Derived score that transforms a raw score in such a way that it has the same mean and the same standard deviation. The standard score scale is an equal-interval scale; that is, a difference of five points has the same meaning throughout the scale.

in reference to testing, a derived score that shows how far a given score is above or below the average score of the norm group

Score standardized by taking the deviation of the score from the mean and dividing it by the standard deviation

A score that has been converted to a standard scale in order to compare it to scores from other tests.

a dimensionless quantity derived from the raw score

a score based upon the standard deviation of the test population

a transformation of the raw score earned, and expresses the distance of an individual raw score above or below the average raw score of the norms group

a way of placing a raw score in context

A standard score describes the location of an individual's score within a set of scores. Its distance from the mean is expressed in terms of standard deviation units. Such a score is used in norm-referenced measurement contexts.

A derived score with a set mean and standard deviation; examples are IQ scores, scaled scores, and T-scores.

A general term referring to several types of "transformed" scores that are computed from "raw" scores. Standard scores express individual students' relative positions within a specific group by indicating how far their scores were above or below the group mean. Standard scores may also be used to express a smaller group's relative position within a larger group. Included among standard scores are scale scores, stanines, and norm equivalent scores.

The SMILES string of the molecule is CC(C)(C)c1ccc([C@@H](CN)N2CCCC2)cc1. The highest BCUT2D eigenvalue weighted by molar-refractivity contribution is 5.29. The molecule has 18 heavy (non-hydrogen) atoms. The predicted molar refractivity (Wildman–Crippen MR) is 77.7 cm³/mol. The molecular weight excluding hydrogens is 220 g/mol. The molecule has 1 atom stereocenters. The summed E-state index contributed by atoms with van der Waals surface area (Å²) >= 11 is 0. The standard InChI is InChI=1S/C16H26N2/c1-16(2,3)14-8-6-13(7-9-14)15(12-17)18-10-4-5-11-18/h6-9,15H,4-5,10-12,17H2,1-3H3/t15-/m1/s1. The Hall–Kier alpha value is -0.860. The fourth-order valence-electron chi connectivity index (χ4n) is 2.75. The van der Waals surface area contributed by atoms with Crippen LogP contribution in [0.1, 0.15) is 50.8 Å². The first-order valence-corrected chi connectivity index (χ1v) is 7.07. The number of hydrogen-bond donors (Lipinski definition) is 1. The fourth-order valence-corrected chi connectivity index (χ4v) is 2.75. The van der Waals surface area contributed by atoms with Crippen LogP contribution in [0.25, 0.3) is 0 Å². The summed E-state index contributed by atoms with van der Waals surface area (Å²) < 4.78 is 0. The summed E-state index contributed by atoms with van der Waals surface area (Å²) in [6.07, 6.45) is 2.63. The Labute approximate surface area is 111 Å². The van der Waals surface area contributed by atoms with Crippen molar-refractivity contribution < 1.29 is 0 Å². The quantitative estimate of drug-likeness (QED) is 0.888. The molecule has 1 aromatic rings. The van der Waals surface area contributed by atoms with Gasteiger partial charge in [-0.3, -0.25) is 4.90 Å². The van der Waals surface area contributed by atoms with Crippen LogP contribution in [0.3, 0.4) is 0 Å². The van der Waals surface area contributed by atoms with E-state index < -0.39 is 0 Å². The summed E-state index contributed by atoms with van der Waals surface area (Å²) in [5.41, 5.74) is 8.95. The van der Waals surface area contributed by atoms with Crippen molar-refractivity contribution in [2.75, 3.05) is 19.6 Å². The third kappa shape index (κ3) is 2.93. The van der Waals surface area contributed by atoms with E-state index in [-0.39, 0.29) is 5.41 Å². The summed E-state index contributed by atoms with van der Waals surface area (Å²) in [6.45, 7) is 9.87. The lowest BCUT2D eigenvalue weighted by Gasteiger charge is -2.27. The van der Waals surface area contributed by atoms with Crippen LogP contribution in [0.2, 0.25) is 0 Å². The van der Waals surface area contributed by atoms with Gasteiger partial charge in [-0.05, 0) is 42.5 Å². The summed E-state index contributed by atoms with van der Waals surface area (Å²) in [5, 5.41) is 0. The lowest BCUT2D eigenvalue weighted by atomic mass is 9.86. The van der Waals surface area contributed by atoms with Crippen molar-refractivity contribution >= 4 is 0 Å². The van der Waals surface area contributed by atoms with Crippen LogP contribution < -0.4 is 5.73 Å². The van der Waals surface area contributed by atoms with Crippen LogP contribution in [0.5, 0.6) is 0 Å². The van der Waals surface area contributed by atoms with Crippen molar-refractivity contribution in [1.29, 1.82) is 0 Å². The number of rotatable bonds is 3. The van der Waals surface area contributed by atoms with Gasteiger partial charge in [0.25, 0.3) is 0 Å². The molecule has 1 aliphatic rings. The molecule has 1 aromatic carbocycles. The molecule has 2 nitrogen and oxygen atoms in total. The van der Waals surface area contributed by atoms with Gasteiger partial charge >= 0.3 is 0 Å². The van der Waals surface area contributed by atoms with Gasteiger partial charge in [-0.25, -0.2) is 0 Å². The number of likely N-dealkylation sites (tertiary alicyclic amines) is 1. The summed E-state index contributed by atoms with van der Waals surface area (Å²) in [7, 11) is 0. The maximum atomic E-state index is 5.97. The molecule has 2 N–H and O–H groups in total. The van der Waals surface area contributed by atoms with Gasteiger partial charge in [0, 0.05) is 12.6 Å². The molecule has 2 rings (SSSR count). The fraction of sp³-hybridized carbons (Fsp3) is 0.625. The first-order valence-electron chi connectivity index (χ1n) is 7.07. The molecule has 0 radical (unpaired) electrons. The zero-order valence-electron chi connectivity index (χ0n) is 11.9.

score) A score that is expressed as a deviation from the mean in standard deviations (SDs), which allows a comparison of scores drawn from different distributions; if M is the mean, then = (score - M)/SD.

A derived score scaled to produce an arbitrarily assigned mean and standard deviation. For example, deviation IQs are standard scores with a mean of 100 and, usually, a standard deviation of 16.

A score derived from the mean performance of a group on a test, as well as the comparative performance of all the individuals who took the test.

In statistics, a standard score (also called z-score or normal score) is a dimensionless quantity derived by subtracting the population mean from an individual (raw) score and then dividing the difference by the population standard deviation.